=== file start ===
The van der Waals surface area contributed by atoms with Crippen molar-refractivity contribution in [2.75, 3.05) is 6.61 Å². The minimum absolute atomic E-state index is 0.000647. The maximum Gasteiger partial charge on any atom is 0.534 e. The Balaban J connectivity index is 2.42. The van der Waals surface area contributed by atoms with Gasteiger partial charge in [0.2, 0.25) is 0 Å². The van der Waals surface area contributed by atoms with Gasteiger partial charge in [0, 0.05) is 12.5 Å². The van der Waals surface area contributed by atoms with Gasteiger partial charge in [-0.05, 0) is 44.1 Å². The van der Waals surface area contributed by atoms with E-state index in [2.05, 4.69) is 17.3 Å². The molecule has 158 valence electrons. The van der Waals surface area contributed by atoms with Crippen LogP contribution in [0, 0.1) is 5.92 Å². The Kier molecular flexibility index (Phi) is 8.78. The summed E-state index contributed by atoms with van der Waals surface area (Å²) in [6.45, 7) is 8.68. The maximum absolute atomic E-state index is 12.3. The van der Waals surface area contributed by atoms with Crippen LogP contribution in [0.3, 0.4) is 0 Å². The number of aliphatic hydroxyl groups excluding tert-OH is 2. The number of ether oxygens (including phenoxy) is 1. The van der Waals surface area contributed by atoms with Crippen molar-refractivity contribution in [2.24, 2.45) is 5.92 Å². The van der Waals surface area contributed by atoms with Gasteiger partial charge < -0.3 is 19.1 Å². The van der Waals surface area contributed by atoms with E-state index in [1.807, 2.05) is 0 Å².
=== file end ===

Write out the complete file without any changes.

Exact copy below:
The van der Waals surface area contributed by atoms with Crippen molar-refractivity contribution in [2.75, 3.05) is 6.61 Å². The minimum absolute atomic E-state index is 0.000647. The maximum Gasteiger partial charge on any atom is 0.534 e. The Balaban J connectivity index is 2.42. The van der Waals surface area contributed by atoms with Gasteiger partial charge in [0.2, 0.25) is 0 Å². The van der Waals surface area contributed by atoms with Gasteiger partial charge in [0, 0.05) is 12.5 Å². The van der Waals surface area contributed by atoms with Gasteiger partial charge in [-0.05, 0) is 44.1 Å². The van der Waals surface area contributed by atoms with E-state index in [2.05, 4.69) is 17.3 Å². The molecule has 158 valence electrons. The van der Waals surface area contributed by atoms with Crippen LogP contribution in [0, 0.1) is 5.92 Å². The Kier molecular flexibility index (Phi) is 8.78. The summed E-state index contributed by atoms with van der Waals surface area (Å²) in [6.45, 7) is 8.68. The maximum absolute atomic E-state index is 12.3. The van der Waals surface area contributed by atoms with Crippen LogP contribution in [0.3, 0.4) is 0 Å². The number of aliphatic hydroxyl groups excluding tert-OH is 2. The number of ether oxygens (including phenoxy) is 1. The van der Waals surface area contributed by atoms with Crippen molar-refractivity contribution in [2.24, 2.45) is 5.92 Å². The van der Waals surface area contributed by atoms with Gasteiger partial charge < -0.3 is 19.1 Å². The van der Waals surface area contributed by atoms with E-state index in [1.807, 2.05) is 0 Å².